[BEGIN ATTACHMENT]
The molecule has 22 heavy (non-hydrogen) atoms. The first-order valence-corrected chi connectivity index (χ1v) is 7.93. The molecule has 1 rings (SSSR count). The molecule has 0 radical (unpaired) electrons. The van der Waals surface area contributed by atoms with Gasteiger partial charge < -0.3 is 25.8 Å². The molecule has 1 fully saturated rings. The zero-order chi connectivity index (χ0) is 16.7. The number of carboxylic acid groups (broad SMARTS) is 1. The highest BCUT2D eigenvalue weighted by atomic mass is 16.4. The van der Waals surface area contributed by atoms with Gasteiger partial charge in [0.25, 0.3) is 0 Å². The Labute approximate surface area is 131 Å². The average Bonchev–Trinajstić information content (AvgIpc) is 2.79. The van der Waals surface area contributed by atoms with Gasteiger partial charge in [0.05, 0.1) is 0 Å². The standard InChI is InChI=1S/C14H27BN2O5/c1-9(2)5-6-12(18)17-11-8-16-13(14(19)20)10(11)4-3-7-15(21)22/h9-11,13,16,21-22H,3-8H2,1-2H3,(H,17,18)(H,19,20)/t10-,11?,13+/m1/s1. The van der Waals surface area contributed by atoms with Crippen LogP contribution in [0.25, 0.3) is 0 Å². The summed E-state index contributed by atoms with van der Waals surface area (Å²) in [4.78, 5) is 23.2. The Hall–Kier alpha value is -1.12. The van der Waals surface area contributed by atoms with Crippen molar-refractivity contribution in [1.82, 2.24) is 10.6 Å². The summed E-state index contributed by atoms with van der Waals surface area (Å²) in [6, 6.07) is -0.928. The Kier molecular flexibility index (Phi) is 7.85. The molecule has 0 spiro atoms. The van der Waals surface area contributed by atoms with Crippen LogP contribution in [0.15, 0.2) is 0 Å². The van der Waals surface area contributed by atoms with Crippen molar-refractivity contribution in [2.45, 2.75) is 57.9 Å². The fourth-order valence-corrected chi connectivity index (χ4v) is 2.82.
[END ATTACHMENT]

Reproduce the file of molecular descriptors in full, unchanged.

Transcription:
The molecule has 22 heavy (non-hydrogen) atoms. The first-order valence-corrected chi connectivity index (χ1v) is 7.93. The molecule has 1 rings (SSSR count). The molecule has 0 radical (unpaired) electrons. The van der Waals surface area contributed by atoms with Gasteiger partial charge < -0.3 is 25.8 Å². The molecule has 1 fully saturated rings. The zero-order chi connectivity index (χ0) is 16.7. The number of carboxylic acid groups (broad SMARTS) is 1. The highest BCUT2D eigenvalue weighted by atomic mass is 16.4. The van der Waals surface area contributed by atoms with Gasteiger partial charge in [0.25, 0.3) is 0 Å². The Labute approximate surface area is 131 Å². The average Bonchev–Trinajstić information content (AvgIpc) is 2.79. The van der Waals surface area contributed by atoms with Gasteiger partial charge in [0.05, 0.1) is 0 Å². The standard InChI is InChI=1S/C14H27BN2O5/c1-9(2)5-6-12(18)17-11-8-16-13(14(19)20)10(11)4-3-7-15(21)22/h9-11,13,16,21-22H,3-8H2,1-2H3,(H,17,18)(H,19,20)/t10-,11?,13+/m1/s1. The van der Waals surface area contributed by atoms with Crippen LogP contribution in [0.25, 0.3) is 0 Å². The summed E-state index contributed by atoms with van der Waals surface area (Å²) in [4.78, 5) is 23.2. The Hall–Kier alpha value is -1.12. The van der Waals surface area contributed by atoms with Crippen molar-refractivity contribution in [1.82, 2.24) is 10.6 Å². The summed E-state index contributed by atoms with van der Waals surface area (Å²) in [6, 6.07) is -0.928. The Kier molecular flexibility index (Phi) is 7.85. The molecule has 0 spiro atoms. The van der Waals surface area contributed by atoms with Crippen LogP contribution in [0.15, 0.2) is 0 Å². The van der Waals surface area contributed by atoms with Crippen molar-refractivity contribution in [2.45, 2.75) is 57.9 Å². The fourth-order valence-corrected chi connectivity index (χ4v) is 2.82.